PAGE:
Yes, we have a problem, and claims of a lower CPI cannot inflate away the reality that inflation hurts consumers. To start with consider the argument inflation is much higher than the government reports. That said, Jay Powell is most likely very serious about ending the Fed put which has been a huge contributor to the wealth effect and inequality. This has also been a big driver of financial and economic growth.
If Powell accomplishes his goal it is expected to result in a more "responsible" and less speculative financial system. As things stand, most Americans are watching their wages falling behind the price of goods. As people are forced to buy less economic growth slows. This would of course extend down to falling prices as the wealth effect slams into reverse. All this brings with it risk and probably a lot of pain. This issue is intensified because the ability to simply roll over debt and refinance has been greatly diminished. Both liquidity and rates reduce this possibility. Trends are not friendly to growth anywhere in the world.
Lower CPI Does Not Signal Growth Ahead
Even if inflation drops like a stone, that does not mean it will not return with a vengeance or signal growth will pick up. Feeding into this is that many people today do not want to work. The five-day service sector office work week became a thing of the past when people were told to stay home during the pandemic. Mediocre production on the part of workers coupled with the potential that Geo-political issues may soon create a slew of new commodity shortages. Supply chain problems and disruptions tend to limit the supply side of growth.
Powell's decision to risk driving the economy into the dirt to create a more sustainable economic future conflicts with the priority of politicians. Their main goal is to get reelected, and if this means handing out free money to stimulate the economy, so be it. The big question is how big the next wave of checks will be, $2,000 maybe $3,000? An issue we cannot ignore is that each stimulus has less effect than the one before.
A matter that should overshadow the liquidity/interest rate argument is rooted in the importance of savers being rewarded and not punished over time. Lowering interest rates because inflation drops a tad does not address the need of savers to be able to earn a safe return on their savings. This means allowing them to benefit even after both taxes and inflation. Bogus promises by the government to meet this need by selling Treasury Inflation Protected Securities (TIPS) fall short. Anyone wishing to protect a substantial nest egg will find the government greatly limits such purchases.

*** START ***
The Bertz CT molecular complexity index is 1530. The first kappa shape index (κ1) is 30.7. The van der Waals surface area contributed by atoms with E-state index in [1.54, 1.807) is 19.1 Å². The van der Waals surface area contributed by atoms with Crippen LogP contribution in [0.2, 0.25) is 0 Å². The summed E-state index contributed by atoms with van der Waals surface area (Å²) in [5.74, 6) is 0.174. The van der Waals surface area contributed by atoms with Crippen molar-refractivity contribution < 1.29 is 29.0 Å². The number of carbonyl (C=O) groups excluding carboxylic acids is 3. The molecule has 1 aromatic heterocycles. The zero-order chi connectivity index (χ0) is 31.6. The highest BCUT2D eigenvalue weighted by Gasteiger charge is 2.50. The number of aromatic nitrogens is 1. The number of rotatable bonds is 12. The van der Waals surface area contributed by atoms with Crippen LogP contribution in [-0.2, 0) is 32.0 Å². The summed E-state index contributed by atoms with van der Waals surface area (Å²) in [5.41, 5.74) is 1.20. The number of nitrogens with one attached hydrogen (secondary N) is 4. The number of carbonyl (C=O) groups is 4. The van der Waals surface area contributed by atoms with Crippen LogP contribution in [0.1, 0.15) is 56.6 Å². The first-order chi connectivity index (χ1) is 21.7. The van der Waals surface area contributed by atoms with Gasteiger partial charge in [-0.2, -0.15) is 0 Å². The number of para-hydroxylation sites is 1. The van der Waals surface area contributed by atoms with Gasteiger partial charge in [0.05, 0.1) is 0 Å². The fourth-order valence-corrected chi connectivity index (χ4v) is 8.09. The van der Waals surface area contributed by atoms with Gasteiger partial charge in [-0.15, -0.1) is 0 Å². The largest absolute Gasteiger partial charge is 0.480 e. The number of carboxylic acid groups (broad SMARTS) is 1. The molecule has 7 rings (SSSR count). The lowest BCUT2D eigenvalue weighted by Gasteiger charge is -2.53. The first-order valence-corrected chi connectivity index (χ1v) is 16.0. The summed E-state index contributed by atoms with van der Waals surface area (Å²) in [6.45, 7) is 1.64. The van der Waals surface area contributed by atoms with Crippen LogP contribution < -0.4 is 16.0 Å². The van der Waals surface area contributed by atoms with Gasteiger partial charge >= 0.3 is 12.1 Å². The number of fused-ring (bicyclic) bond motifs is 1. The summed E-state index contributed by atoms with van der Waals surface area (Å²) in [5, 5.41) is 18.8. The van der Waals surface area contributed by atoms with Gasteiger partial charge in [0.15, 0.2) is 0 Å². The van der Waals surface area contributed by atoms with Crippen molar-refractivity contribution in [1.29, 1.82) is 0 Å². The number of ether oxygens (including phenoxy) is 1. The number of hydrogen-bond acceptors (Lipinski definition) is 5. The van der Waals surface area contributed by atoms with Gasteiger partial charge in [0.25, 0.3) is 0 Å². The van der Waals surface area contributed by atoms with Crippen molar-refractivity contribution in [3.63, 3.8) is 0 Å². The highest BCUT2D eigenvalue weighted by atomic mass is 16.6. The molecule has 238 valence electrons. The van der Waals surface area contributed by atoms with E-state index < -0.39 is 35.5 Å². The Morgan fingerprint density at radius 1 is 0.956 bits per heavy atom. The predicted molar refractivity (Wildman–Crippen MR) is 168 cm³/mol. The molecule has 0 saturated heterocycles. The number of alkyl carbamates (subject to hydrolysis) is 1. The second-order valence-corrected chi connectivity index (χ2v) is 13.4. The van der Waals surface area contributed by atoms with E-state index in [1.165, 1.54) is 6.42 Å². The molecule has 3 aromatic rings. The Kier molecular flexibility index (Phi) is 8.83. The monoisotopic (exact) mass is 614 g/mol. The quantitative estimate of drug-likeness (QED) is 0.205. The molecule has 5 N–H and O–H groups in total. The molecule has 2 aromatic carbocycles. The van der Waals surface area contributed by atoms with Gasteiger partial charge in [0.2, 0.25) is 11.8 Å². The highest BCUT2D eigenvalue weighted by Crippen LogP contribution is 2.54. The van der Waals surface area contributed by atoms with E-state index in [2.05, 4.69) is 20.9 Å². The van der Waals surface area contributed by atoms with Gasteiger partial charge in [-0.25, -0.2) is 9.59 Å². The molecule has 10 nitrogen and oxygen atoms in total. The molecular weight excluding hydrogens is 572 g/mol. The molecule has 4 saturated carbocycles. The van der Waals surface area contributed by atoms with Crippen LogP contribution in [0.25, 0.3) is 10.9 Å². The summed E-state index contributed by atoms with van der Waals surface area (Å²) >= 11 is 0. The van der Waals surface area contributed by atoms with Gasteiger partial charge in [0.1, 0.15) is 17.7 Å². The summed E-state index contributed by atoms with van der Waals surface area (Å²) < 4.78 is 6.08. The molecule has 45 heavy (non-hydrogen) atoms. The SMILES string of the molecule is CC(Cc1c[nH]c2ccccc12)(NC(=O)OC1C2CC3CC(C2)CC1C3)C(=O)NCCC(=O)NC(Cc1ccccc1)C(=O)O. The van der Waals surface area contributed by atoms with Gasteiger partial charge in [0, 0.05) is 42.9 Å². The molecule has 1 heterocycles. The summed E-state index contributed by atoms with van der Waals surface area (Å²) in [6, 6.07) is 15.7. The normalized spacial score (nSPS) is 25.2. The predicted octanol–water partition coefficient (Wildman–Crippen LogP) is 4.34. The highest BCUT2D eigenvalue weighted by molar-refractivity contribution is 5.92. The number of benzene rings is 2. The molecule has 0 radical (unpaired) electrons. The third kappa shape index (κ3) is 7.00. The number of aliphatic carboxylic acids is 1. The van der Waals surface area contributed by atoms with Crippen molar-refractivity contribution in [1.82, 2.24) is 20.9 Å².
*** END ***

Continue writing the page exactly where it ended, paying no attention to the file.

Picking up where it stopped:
Flipping back to the stock market and the idea people should buy stocks because we are in a bear market and they have had a big pullback could be flawed. If indeed we are in the process of a stock market bubble popping, they could continue down a lot farther. So far we have not seen a total capitulation where investors come to a place where they want nothing to do with stocks.
Consider the famous John Maynard Keynes quote; "Markets can remain irrational longer than you can remain solvent."
This is true for both the upside and downside. Flawed is thinking stocks will come soaring back. History shows following such a fall it can take several decades before this happens.
Trying to put together all the opposing views being thrown out there into some kind of order, is a mind-boggling task. The notion all currencies are about to be debased may have more to do with governments than central banks. This feeling of distrust in the future value of so-called "paper money" may spur inflation higher as people swap it for real assets. One thing remains certain amongst all this noise and that is protecting our buying power and wealth will continue to tax our ingenuity.